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Pinging in the rain: Boffins track wet spots using phone masts

Raindrops keep falling on my EDGE

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Dutch university boffins working with meteorological experts and, er, T-Mobile have mapped rainfall using records of radio attenuation, producing real-time maps as good as radar and a lot cheaper.

Not that they tried real-time first: as the writeup in the National Academy of Sciences explains, the proof-of-concept uses historical data from September 2011, but that data can be used to create a national rainfall map which accurately traces the recorded precipitation, and without needing the data-gathering or radar equipment normally used to count the raindrops.

It's not the mobile network which is monitored - that is subject to too many variables - but rather the fixed microwave connections used by network base stations to backhaul calls and data connections. Those point-to-point links are attenuated by rain and heavily monitored in case of failure - making them ideal for measuring rainfall.

There are, for example, about 42,000 such links in the UK, most of them in rural areas where fibre-optic cables aren't practical but also providing redundant paths across urban rooftops. That's easily enough data points for accurate rainfall mapping. The video above used only 2,400 such links and currently the UK relies on 18 weather radars dotted around the country.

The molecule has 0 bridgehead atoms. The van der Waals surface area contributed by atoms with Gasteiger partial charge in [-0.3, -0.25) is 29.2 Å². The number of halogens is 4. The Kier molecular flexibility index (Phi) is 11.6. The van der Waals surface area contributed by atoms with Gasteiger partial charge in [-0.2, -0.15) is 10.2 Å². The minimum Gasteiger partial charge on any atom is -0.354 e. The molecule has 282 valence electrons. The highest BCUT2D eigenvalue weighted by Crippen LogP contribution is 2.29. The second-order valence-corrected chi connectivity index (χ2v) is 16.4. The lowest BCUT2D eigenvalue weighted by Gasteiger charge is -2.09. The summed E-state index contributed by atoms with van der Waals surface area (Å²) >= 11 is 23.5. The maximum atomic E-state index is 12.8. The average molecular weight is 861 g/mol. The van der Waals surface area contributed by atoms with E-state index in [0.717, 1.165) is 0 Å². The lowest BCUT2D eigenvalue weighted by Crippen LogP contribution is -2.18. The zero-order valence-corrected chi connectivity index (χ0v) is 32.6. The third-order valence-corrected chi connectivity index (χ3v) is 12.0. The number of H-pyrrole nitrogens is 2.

The problem is getting at the data. While network operators might be happy to share the attenuation, they will likely be less confident about sharing the loading, which might be pertinent. It's telling that the researchers are happy to share the analysed data but can't share the raw numbers as T-Mobile doesn't want that made public.

The UK's largest operator still refuses to say where its base stations are located (making the national SiteFinder map a laughable travesty), and won't be sharing them with the weather forecasters any time soon.

European operators would certainly want paying, which isn't unreasonable but will probably prevent the technique being deployed in Western markets. But there are plenty of countries where rainfall radar is less prevalent, and government shareholdings can be used to pressure the mobile networks into playing along, so the idea has merit.

Certainly it falls into the why-didn't-I-think-of-that category, and the boffins at Wageningen University deserve full credit for proving it can be done. ®

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